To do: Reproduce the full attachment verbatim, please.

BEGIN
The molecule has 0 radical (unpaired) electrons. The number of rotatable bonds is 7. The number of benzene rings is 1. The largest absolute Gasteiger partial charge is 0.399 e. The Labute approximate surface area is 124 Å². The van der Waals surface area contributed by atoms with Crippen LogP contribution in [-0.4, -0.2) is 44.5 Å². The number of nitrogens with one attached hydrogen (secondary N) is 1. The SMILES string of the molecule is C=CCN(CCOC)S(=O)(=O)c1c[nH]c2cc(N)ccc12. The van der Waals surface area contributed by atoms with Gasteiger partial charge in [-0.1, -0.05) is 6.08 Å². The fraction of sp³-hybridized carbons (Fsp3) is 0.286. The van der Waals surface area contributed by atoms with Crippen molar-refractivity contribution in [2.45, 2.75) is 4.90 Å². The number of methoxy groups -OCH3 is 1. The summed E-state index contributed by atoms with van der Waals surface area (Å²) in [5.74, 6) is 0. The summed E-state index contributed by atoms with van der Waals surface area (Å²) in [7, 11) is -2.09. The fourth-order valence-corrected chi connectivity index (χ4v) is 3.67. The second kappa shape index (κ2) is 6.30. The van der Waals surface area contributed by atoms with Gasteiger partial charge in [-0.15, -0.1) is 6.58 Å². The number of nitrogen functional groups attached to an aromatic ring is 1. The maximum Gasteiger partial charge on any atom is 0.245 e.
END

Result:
The molecule has 0 radical (unpaired) electrons. The number of rotatable bonds is 7. The number of benzene rings is 1. The largest absolute Gasteiger partial charge is 0.399 e. The Labute approximate surface area is 124 Å². The van der Waals surface area contributed by atoms with Crippen LogP contribution in [-0.4, -0.2) is 44.5 Å². The number of nitrogens with one attached hydrogen (secondary N) is 1. The SMILES string of the molecule is C=CCN(CCOC)S(=O)(=O)c1c[nH]c2cc(N)ccc12. The van der Waals surface area contributed by atoms with Gasteiger partial charge in [-0.1, -0.05) is 6.08 Å². The fraction of sp³-hybridized carbons (Fsp3) is 0.286. The van der Waals surface area contributed by atoms with Crippen molar-refractivity contribution in [2.45, 2.75) is 4.90 Å². The number of methoxy groups -OCH3 is 1. The summed E-state index contributed by atoms with van der Waals surface area (Å²) in [5.74, 6) is 0. The summed E-state index contributed by atoms with van der Waals surface area (Å²) in [7, 11) is -2.09. The fourth-order valence-corrected chi connectivity index (χ4v) is 3.67. The second kappa shape index (κ2) is 6.30. The van der Waals surface area contributed by atoms with Gasteiger partial charge in [-0.15, -0.1) is 6.58 Å². The number of nitrogen functional groups attached to an aromatic ring is 1. The maximum Gasteiger partial charge on any atom is 0.245 e.